Listening is essential; so is speaking

I call my grandmother every week and talk about how things are going. Yesterday, we were talking about el crisis de julio. I told her about the meeting that I went to with a group of patients to meet with the authorities from the department of health. The meeting was supposed to be an opportunity for the authorities to explain to the patients rationally why they wanted to pursue the chosen course of action. One official in particular continually lied about the clinic and the staff that worked there. His comments had crossed the line of simple political posturing, so I called them what they were to his face: lies.

My grandmother told me that it’s best to be diplomatic in situations like the one I found myself in.  I told her that diplomacy is great but sometimes you need to point out that the emperor has no clothes on. No amount of euphemisms does anyone good. For a current example, look at how mainstream media is struggling to deal with the blatant and continued lies of the McCain/Palin campaign.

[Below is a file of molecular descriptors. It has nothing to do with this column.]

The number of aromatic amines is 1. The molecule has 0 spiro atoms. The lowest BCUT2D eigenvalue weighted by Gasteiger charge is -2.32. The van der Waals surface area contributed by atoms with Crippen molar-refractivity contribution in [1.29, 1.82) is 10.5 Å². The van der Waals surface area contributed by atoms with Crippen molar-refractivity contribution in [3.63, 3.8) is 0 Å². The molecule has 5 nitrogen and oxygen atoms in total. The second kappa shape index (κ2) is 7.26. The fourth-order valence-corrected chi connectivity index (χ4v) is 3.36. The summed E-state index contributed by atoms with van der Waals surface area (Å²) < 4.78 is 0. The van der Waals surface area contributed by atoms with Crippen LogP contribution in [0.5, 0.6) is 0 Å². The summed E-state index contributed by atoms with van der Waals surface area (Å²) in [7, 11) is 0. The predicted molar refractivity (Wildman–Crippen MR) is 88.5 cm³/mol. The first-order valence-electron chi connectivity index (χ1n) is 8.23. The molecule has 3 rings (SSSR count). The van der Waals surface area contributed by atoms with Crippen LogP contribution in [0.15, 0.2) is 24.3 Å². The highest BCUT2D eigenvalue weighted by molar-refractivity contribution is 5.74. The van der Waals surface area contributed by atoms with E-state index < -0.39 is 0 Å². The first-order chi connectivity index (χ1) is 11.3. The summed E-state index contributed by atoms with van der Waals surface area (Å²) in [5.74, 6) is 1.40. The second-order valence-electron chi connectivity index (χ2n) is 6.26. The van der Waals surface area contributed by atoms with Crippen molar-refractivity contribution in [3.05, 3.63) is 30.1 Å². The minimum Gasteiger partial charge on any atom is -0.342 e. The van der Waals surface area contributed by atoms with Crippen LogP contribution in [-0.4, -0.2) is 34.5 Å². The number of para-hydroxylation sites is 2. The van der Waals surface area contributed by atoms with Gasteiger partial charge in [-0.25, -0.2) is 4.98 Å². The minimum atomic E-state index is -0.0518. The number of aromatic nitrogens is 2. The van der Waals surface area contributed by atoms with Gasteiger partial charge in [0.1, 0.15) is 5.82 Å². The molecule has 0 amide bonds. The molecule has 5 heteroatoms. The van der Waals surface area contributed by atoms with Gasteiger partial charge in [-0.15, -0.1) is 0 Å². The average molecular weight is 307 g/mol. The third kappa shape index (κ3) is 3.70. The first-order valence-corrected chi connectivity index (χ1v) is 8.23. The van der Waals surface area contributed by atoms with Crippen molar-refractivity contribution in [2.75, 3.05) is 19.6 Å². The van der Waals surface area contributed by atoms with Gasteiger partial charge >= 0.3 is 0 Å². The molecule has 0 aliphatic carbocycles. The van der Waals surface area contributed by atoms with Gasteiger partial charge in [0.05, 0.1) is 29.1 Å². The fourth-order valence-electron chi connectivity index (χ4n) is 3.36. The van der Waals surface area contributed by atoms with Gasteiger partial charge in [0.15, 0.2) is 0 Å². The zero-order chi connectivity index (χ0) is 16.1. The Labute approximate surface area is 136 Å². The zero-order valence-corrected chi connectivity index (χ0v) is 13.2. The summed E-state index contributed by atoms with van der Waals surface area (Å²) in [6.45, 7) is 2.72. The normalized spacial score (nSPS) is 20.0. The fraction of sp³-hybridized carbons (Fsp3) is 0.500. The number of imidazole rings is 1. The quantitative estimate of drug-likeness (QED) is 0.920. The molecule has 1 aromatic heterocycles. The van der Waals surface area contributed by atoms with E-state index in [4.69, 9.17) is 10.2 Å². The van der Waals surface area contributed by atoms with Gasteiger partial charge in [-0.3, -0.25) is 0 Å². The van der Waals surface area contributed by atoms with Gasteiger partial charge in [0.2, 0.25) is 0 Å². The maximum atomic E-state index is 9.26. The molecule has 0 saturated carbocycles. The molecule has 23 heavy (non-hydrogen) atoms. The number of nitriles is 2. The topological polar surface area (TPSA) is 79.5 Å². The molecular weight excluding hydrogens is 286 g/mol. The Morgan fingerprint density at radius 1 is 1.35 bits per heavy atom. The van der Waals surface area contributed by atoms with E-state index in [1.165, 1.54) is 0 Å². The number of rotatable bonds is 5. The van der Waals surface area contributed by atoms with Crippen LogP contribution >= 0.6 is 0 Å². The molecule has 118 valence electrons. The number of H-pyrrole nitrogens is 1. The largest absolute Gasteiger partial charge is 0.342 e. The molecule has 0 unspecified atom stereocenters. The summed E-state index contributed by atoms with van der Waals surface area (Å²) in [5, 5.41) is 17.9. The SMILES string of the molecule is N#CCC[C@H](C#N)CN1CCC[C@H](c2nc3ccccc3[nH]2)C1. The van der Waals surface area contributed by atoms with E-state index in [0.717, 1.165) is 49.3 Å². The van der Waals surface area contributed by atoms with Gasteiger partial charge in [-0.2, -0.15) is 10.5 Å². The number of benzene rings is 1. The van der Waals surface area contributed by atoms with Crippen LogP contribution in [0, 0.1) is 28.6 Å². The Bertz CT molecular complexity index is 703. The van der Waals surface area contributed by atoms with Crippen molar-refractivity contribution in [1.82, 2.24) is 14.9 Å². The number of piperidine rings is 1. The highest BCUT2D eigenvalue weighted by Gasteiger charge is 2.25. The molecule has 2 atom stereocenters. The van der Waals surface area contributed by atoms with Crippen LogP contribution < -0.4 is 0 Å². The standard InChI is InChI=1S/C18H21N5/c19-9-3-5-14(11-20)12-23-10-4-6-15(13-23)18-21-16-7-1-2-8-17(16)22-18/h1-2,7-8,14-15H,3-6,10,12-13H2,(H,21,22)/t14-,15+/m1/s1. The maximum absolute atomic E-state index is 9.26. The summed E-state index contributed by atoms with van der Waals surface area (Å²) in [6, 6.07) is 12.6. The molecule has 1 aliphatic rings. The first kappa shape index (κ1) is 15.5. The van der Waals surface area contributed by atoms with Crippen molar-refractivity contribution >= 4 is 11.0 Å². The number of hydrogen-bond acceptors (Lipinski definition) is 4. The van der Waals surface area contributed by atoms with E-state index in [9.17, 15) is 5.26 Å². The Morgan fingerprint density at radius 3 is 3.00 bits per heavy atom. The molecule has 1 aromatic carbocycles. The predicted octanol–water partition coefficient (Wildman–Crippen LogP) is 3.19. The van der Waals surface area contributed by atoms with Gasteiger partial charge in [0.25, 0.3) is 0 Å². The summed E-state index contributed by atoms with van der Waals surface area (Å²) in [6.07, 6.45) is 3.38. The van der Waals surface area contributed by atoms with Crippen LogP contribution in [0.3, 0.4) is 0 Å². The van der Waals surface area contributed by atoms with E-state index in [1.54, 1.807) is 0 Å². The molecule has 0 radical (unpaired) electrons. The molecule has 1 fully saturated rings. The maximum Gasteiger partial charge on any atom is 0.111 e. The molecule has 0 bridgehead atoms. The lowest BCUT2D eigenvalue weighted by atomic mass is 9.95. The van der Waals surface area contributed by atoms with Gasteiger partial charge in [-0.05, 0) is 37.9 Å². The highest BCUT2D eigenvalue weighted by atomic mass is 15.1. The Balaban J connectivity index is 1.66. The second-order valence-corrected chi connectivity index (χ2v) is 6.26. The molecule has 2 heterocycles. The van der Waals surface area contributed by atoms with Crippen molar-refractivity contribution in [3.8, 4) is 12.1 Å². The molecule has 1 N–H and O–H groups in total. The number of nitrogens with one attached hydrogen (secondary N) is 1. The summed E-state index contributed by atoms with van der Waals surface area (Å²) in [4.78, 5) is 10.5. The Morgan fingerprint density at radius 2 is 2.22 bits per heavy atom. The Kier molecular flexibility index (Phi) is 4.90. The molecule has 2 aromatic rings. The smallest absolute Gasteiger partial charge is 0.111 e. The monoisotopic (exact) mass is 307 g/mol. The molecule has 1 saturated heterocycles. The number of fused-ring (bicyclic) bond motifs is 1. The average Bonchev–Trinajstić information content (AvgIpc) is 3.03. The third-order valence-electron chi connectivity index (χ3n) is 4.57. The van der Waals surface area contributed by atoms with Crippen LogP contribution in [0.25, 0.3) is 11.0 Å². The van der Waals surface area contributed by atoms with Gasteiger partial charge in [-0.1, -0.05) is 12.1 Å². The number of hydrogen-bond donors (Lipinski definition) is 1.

Any article or author that addresses social media almost certainly emphasizes the importance of listening, which is a really critical skill for taking advantage of the power of social media. There are countless tools to use to stay involved in conversations that concern your personal and organizational interests.

There does come a point where you should speak up. The circumstances may create that perfect storm of awareness, dedication, and resources that enable major changes. It may be a question of addressing injustice or moving the general public from complacency to action. You could put a spotlight on global poverty as an election year issue or highlight the human impact of living on one dollar a day. Knowing when and how to make yourself heard is a critical skill for moving from ideas to action.

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